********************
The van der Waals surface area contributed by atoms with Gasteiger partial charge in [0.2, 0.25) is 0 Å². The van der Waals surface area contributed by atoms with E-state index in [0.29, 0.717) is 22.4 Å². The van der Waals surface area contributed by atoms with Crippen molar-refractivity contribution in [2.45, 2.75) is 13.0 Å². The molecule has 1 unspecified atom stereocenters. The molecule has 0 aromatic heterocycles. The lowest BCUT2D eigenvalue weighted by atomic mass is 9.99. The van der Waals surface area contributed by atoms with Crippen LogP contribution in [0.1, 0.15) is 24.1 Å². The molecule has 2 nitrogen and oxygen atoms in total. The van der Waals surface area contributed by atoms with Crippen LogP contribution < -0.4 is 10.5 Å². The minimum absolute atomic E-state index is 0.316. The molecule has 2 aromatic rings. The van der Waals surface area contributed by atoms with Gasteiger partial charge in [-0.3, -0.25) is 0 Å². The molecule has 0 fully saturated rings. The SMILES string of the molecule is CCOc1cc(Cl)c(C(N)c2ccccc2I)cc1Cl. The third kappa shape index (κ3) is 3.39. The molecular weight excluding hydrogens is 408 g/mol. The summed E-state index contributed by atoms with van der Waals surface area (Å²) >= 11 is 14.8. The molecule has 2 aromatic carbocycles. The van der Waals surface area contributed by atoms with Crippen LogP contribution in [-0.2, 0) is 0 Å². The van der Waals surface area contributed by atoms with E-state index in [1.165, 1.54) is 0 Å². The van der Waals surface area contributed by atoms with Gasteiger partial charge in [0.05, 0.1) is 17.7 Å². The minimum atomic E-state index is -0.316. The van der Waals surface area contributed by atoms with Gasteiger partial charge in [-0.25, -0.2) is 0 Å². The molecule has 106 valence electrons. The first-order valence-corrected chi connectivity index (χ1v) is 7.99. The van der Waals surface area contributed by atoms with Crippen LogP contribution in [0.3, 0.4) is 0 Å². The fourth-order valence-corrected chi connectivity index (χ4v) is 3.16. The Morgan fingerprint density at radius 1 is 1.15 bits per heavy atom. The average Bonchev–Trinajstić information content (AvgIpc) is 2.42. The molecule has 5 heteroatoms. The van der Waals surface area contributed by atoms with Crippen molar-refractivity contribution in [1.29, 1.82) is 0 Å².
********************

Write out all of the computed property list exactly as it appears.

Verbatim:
The van der Waals surface area contributed by atoms with Gasteiger partial charge in [0.2, 0.25) is 0 Å². The van der Waals surface area contributed by atoms with E-state index in [0.29, 0.717) is 22.4 Å². The van der Waals surface area contributed by atoms with Crippen molar-refractivity contribution in [2.45, 2.75) is 13.0 Å². The molecule has 1 unspecified atom stereocenters. The molecule has 0 aromatic heterocycles. The lowest BCUT2D eigenvalue weighted by atomic mass is 9.99. The van der Waals surface area contributed by atoms with Crippen LogP contribution in [0.1, 0.15) is 24.1 Å². The molecule has 2 nitrogen and oxygen atoms in total. The van der Waals surface area contributed by atoms with Crippen LogP contribution < -0.4 is 10.5 Å². The minimum absolute atomic E-state index is 0.316. The molecule has 2 aromatic rings. The van der Waals surface area contributed by atoms with Gasteiger partial charge in [-0.3, -0.25) is 0 Å². The molecule has 0 fully saturated rings. The SMILES string of the molecule is CCOc1cc(Cl)c(C(N)c2ccccc2I)cc1Cl. The third kappa shape index (κ3) is 3.39. The molecular weight excluding hydrogens is 408 g/mol. The summed E-state index contributed by atoms with van der Waals surface area (Å²) >= 11 is 14.8. The molecule has 2 aromatic carbocycles. The van der Waals surface area contributed by atoms with Crippen LogP contribution in [-0.2, 0) is 0 Å². The van der Waals surface area contributed by atoms with E-state index in [1.165, 1.54) is 0 Å². The van der Waals surface area contributed by atoms with Gasteiger partial charge in [0.05, 0.1) is 17.7 Å². The minimum atomic E-state index is -0.316. The van der Waals surface area contributed by atoms with Gasteiger partial charge in [-0.25, -0.2) is 0 Å². The molecule has 106 valence electrons. The first-order valence-corrected chi connectivity index (χ1v) is 7.99. The van der Waals surface area contributed by atoms with Crippen LogP contribution in [0.3, 0.4) is 0 Å². The fourth-order valence-corrected chi connectivity index (χ4v) is 3.16. The Morgan fingerprint density at radius 1 is 1.15 bits per heavy atom. The average Bonchev–Trinajstić information content (AvgIpc) is 2.42. The molecule has 5 heteroatoms. The van der Waals surface area contributed by atoms with Crippen molar-refractivity contribution in [1.29, 1.82) is 0 Å².